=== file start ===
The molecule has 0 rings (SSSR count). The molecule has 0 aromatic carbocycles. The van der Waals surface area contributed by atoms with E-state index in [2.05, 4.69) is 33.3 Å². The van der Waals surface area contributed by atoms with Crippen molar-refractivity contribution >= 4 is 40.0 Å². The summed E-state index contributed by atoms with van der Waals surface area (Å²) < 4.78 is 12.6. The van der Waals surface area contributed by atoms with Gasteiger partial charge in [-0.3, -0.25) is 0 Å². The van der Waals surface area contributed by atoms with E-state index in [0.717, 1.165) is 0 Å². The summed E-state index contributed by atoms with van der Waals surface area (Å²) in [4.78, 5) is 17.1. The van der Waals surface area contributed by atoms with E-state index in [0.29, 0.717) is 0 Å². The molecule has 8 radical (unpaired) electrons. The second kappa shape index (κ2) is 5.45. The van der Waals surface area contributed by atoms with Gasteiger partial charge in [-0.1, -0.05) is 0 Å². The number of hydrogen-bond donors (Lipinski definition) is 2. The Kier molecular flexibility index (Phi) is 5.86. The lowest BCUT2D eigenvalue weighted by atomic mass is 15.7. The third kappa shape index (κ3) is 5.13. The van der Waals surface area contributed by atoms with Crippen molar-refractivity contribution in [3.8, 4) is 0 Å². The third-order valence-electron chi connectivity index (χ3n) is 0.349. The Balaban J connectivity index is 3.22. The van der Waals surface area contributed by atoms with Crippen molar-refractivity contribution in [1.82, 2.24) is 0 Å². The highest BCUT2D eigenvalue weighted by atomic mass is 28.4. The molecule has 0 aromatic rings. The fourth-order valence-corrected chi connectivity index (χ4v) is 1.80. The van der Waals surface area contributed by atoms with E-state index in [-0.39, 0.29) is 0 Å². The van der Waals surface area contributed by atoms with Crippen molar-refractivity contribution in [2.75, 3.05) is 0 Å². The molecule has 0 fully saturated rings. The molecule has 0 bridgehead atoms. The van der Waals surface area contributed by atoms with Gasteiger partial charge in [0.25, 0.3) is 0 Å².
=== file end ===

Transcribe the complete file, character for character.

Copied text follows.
The molecule has 0 rings (SSSR count). The molecule has 0 aromatic carbocycles. The van der Waals surface area contributed by atoms with E-state index in [2.05, 4.69) is 33.3 Å². The van der Waals surface area contributed by atoms with Crippen molar-refractivity contribution >= 4 is 40.0 Å². The summed E-state index contributed by atoms with van der Waals surface area (Å²) < 4.78 is 12.6. The van der Waals surface area contributed by atoms with Gasteiger partial charge in [-0.3, -0.25) is 0 Å². The van der Waals surface area contributed by atoms with E-state index in [0.717, 1.165) is 0 Å². The summed E-state index contributed by atoms with van der Waals surface area (Å²) in [4.78, 5) is 17.1. The van der Waals surface area contributed by atoms with E-state index in [0.29, 0.717) is 0 Å². The molecule has 8 radical (unpaired) electrons. The second kappa shape index (κ2) is 5.45. The van der Waals surface area contributed by atoms with Gasteiger partial charge in [-0.1, -0.05) is 0 Å². The number of hydrogen-bond donors (Lipinski definition) is 2. The Kier molecular flexibility index (Phi) is 5.86. The lowest BCUT2D eigenvalue weighted by atomic mass is 15.7. The third kappa shape index (κ3) is 5.13. The van der Waals surface area contributed by atoms with Crippen molar-refractivity contribution in [3.8, 4) is 0 Å². The third-order valence-electron chi connectivity index (χ3n) is 0.349. The Balaban J connectivity index is 3.22. The van der Waals surface area contributed by atoms with Crippen molar-refractivity contribution in [1.82, 2.24) is 0 Å². The highest BCUT2D eigenvalue weighted by atomic mass is 28.4. The molecule has 0 aromatic rings. The fourth-order valence-corrected chi connectivity index (χ4v) is 1.80. The van der Waals surface area contributed by atoms with E-state index in [-0.39, 0.29) is 0 Å². The van der Waals surface area contributed by atoms with Crippen molar-refractivity contribution in [2.75, 3.05) is 0 Å². The molecule has 0 fully saturated rings. The molecule has 0 bridgehead atoms. The van der Waals surface area contributed by atoms with Gasteiger partial charge in [0.25, 0.3) is 0 Å².